KORAB is named after Jerry Korab, former Kings, Blackhawks, Sabres, and Canucks defensemen known for his physical style of play in the ‘70s and ‘80s. Nicknamed “King Kong,” Korab spent sixteen seasons in the WHL and NHL, amassing 1,629 penalty minutes in 975 NHL games. Here is a taste of what you got when you messed with King Kong:
Also, look at this sweet ‘stache.
A five time NHL double-digit goal scorer, Korab, perhaps, embodies all that it means to be a gritty team player.
This metric measures all of the statistics available to quantify compete level. Basically, what we look at is those grit qualities commonly referred to as intangibles. Thus, we can truly determine a player’s motor and what it means to his team before looking at external factors like style of coaching, opponent ability, and teammate effectiveness.
Hits + penalties taken + penalties drawn + blocked shots + eliminator + own blood
Even strength time on ice + shorthanded time + penalty minutes
Hits: this is an obvious inclusion. How much the player is willing to give up his body for the team.
Penalties taken: an odd stat on the surface, but attempts to measure the damage a player attempts to inflict on a teammate. The theory is that this overt breach of the rules lessens the effectiveness of the opponent by causing discomfort for the remainder of the game (i.e. a slashing penalty to the wrist will weaken the stick handling strength of that player).
Penalties drawn: how willing the player is to take on damage for the reward of a powerplay.
Blocked shots: giving up the body for the team.
Eliminator: a new stat, attempts to show aggressiveness. Causing an injury , or drawing blood to the opponent, means the opposing team loses one of their players and improves your team’s matchups.
Own blood: times the player bleeds. Toughness.
Shorthanded time: shows the willingness of the player to compete at a disadvantage.
Penalty minutes: included due to the same reasons of the penalties taken stat.
You remember how much of a monster Dustin Brown was during the 2012 Cup run? Let’s use him as an example.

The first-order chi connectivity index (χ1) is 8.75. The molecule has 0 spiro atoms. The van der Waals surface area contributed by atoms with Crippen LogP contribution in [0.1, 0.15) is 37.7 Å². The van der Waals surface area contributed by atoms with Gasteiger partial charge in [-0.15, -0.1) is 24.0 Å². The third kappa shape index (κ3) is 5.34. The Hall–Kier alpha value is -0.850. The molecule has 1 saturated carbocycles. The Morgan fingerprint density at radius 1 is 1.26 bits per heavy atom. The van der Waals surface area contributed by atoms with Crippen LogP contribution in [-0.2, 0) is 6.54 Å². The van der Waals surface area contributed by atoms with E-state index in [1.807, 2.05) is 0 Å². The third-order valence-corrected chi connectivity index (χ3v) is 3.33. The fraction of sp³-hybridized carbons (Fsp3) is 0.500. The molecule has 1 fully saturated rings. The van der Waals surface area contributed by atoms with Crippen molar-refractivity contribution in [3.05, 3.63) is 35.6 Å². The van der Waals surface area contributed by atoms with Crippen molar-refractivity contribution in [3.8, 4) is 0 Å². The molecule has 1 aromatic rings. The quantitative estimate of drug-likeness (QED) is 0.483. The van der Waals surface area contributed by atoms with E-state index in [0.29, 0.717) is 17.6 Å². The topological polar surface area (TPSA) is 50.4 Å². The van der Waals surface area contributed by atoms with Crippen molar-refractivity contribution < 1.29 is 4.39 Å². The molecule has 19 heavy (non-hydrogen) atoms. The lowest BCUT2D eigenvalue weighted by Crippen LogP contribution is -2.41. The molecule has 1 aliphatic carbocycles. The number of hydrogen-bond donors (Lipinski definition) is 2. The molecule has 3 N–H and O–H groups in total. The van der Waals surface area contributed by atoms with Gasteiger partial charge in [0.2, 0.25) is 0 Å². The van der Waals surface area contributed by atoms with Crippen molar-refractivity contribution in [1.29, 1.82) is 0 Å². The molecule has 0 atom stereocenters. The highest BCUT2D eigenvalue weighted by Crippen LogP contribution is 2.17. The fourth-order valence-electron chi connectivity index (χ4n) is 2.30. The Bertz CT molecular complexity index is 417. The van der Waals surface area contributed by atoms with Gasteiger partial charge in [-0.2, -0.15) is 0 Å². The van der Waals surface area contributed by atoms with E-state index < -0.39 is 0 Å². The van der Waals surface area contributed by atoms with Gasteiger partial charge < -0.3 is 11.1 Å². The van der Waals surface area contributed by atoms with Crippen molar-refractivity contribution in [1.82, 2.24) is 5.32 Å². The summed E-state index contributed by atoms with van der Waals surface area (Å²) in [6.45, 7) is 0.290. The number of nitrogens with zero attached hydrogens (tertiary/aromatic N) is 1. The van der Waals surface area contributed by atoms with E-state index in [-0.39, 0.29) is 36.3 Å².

In twenty games during the 2012 playoffs, Brown recorded 93 hits, 13 penalties taken, 16 penalties drawn, 18 blocked shots, 1 eliminator, and 0 own blood, which equals 141. He played 310.5 even strength minutes, 34.75 shorthanded minutes, and 34 penalty minutes in 20 games. That’s an average of 18.96.
Divide those two totals, and Brown has a KORAB number of 7.44.
Since this is a new metric, we will use this as a statistically significant baseline of a high KORAB number, and useful sample size.
Results of Kings-Sharks Game One
So, who had the best and worst KORAB numbers for the Kings-Sharks? Let’s start with the statistical high points.
Pavelski had six hits and one blocked shot for a total of 7, which is a fairly rounded game.
12.4 even strength minutes, 2.5 shorthanded, and no penalty gives him a total of 14.9 for 1 game.
Pavelski KORAB: 7 ÷ 14.9 = 0.47
In contrast, Mike Richards had a poor performance on the grit chart. 4 hits, divided by 9.5 EV minutes and 0.8 SH min.
Richards KORAB: 4 ÷ 10.3 = 0.39
Thus, one game, statistically is not enough to measure the significance of the statistic. But, we can see Pavelski played a grittier game overall.
On the other hand, Raffi Torres, who scored a goal, had a much better KORAB game.
Torres KORAB: 1.03
Here are the individual player totals:
KINGS TOTAL KORAB: .36
SHARKS TOTAL KORAB: .33
Williams provided no goals, and no KORAB, thus could have spent the night better off by resting up. And perhaps that’s what he did in Game 1. Opponents of this stat will crap on the fact Joe Thornton has such a low KORAB, but let’s put one game in perspective: others like Burns and Torres drove the KORAB for this game for the Sharks. Torres so much so that he compensated for the slow-motored Braun.
Meanwhile, Kopitar and Brown drove the game for the Kings, but Muzzin and Martinez are certainly not 2012’s version of Matt Greene and Rob Scuderi. Even Willie Mitchell struggled to get up for this game.
In the interest of team average KORAB, it’s no surprise to those who have watched the Kings this year that they are a much grittier, harder-nosed, with more players willing to get to the dirty areas and throw their body around. And if you think the Kings got spanked in effort just by watching the game, remember they did dominate the third period, a time when the Sharks quit playing, a terrible quality among many of today’s hockey players.
Despite a terrible performance, there is little to be concerned about moving forward. The Kings are still the stronger, more determined team, but a cursory look at the numbers tells us that the Kings will need more effort out of their bottom lines for a full game in order to compete moving forward.